Source: GNU records (USGS DDS-6; Denver GNULEX).


Map showing publication footprint
  • Usage in publication:
    • Newcastle Sandstone Member
  • Modifications:
    • Areal extent
    • Overview
  • AAPG geologic province:
    • Williston basin
    • Powder River basin
    • Chadron arch
Publication:

Wulf, G.R., 1962, Lower Cretaceous Albian rocks in northern Great Plains: American Association of Petroleum Geologists Bulletin, v. 46, no. 8, p. 1371-1415. [Available online, with subscription, from AAPG archives: http://www.aapg.org/datasystems or http://search.datapages.com]


Summary:

1388-1389 (fig. 8), 1390-1392, 1393 (fig. 9), 1394. Newcastle Sandstone Member of Skull Creek Shale. Occurs in an area extending about 150 miles east-west and about 200 miles north-south with an approx. center in [Black Hills area of Wyoming and South Dakota (Williston and Powder River basins, and Chadron arch)]. Is typically light-gray or tan, but is also white in some localities; weathers somewhat darker. Exhibits planar and trough cross-bedding, oscillation ripple marks, rib and furrow; numerous channels infilled with sandstone, shale, and siltstone found in exposures around the Black Hills. Sandstones are 95 percent quartz, fine-grained, generally well-sorted; grains are subrounded to well-rounded. Silica overgrowths on quartz crystals are common. Locally, abundant small siderite nodules or spherulites occur near top of sandstone bodies. Thin interbeds of black carbonaceous shale and dark-gray siltstone occur with the sandstone. Throughout the Newcastle, but more notably in the middle part, are fragments of woody material ranging from dark-brown relatively unaltered wood to black bone coal and fusain. Fossils rare; along with wood fragments, member contains a few fossil leaves (Stanton, 1922; Grace, 1952), foraminifers (Cowley, 1951; Cobban, 1951; Skolnick, 1952a), and dinosaurs (Dobbin and Horn, 1949). Age is Early Cretaceous (Albian). Report includes nomenclature chart, cross sections, correlation chart of detailed surface sections, localities of measured surface sections. Author provides an excellent discussion of the Newcastle with respect to lithologic character, sedimentary structures, depositional environment, facies relationships, and fauna.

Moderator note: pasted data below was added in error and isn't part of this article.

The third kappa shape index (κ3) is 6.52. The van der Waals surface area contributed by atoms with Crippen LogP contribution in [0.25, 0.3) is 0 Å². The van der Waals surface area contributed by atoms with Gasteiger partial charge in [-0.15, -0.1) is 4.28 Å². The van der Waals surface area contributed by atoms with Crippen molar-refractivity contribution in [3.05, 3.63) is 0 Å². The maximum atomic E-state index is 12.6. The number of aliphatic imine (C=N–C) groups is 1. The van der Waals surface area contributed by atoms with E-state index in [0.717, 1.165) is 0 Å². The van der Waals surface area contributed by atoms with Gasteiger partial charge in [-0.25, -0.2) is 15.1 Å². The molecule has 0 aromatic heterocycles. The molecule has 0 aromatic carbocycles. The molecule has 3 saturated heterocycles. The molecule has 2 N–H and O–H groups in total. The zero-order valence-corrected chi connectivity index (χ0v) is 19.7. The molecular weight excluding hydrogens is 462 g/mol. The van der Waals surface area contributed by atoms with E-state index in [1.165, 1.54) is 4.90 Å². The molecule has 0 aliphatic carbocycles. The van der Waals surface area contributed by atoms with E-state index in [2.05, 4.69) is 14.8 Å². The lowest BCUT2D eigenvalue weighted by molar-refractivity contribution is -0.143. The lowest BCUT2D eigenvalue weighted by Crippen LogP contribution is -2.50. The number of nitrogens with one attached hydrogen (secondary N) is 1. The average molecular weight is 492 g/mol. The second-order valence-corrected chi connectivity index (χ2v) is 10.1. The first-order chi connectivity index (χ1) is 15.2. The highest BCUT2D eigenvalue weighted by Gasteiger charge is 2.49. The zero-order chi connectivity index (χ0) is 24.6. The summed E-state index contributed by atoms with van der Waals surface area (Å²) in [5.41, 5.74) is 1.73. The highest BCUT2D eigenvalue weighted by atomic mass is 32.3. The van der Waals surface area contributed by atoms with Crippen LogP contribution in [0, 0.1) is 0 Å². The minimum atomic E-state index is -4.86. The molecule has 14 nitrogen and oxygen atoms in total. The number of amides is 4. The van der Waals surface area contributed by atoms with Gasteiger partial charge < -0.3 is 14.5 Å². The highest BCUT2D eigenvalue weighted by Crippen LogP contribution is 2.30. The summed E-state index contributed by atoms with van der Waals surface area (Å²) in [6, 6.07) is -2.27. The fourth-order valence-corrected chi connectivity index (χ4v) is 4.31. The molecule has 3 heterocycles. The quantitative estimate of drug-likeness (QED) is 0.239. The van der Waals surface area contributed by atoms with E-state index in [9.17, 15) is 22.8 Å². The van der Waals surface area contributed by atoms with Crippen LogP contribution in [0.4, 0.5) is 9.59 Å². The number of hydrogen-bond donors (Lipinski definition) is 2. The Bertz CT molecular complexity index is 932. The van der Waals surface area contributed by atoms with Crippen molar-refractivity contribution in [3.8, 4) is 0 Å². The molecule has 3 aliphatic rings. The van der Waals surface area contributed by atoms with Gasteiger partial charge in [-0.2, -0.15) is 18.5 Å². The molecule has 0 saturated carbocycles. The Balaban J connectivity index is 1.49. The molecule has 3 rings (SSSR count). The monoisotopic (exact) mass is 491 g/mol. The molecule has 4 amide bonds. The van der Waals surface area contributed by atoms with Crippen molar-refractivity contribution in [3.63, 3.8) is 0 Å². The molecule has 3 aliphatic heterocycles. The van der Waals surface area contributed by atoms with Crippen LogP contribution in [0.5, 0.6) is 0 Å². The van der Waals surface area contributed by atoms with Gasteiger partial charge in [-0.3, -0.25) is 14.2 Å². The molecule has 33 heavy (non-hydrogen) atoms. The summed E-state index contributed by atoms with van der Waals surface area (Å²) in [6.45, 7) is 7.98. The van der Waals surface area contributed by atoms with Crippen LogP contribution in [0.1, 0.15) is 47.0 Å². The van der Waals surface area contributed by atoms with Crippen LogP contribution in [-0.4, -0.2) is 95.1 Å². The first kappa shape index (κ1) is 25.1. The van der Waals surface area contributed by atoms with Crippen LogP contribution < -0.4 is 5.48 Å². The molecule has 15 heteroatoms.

Correlative sandstone in central MT called Birdhead Sandstone Member. Rocks previously called Newcastle Sandstone in eastern MT and western ND in Williston basin are referred to Dynneson Sandstone Member (new) of overlying Mowry Shale. Overlain unconformably by Mowry Shale; underlain gradationally by an unnamed lower part of Skull Creek Shale. A sandstone facies in Skull Creek unit, which is an informal term coined for the part of Skull Creek Shale that lies above a siltstone marker bed in the lower part of Skull Creek, and the unconformity at Skull Creek-Mowry contact. Considered either delta-distributary or tidal-inlet sandstone.

Source: Publication; GNU records (USGS DDS-6; Denver GNULEX).


Map showing publication footprint
  • Usage in publication:
    • Newcastle Sandstone*
  • Modifications:
    • Overview
  • AAPG geologic province:
    • Powder River basin
    • Williston basin
Publication:

Robinson, C.S., Mapel, W.J., and Bergendahl, M.H., 1964, Stratigraphy and structure of the northern and western flanks of the Black Hills uplift, Wyoming, Montana, and South Dakota: U.S. Geological Survey Professional Paper, 404, 134 p.


Summary:

Shows distribution of outcrops in northwestern part of Black Hills, WY, MT, and SD, in Powder River and Williston basins. Describes general and local features, including fossil content. Gives 11 measured sections in a line extending from the vicinity of Aladdin, Crook Co, WY westward and southward along the north and west flanks of the Black Hills to the vicinity of Newcastle, Weston Co, WY. Thickness 0-90 ft. Conformable contact with underlying Skull Creek Shale and overlying Mowry Shale. Early Cretaceous (Albian) in age.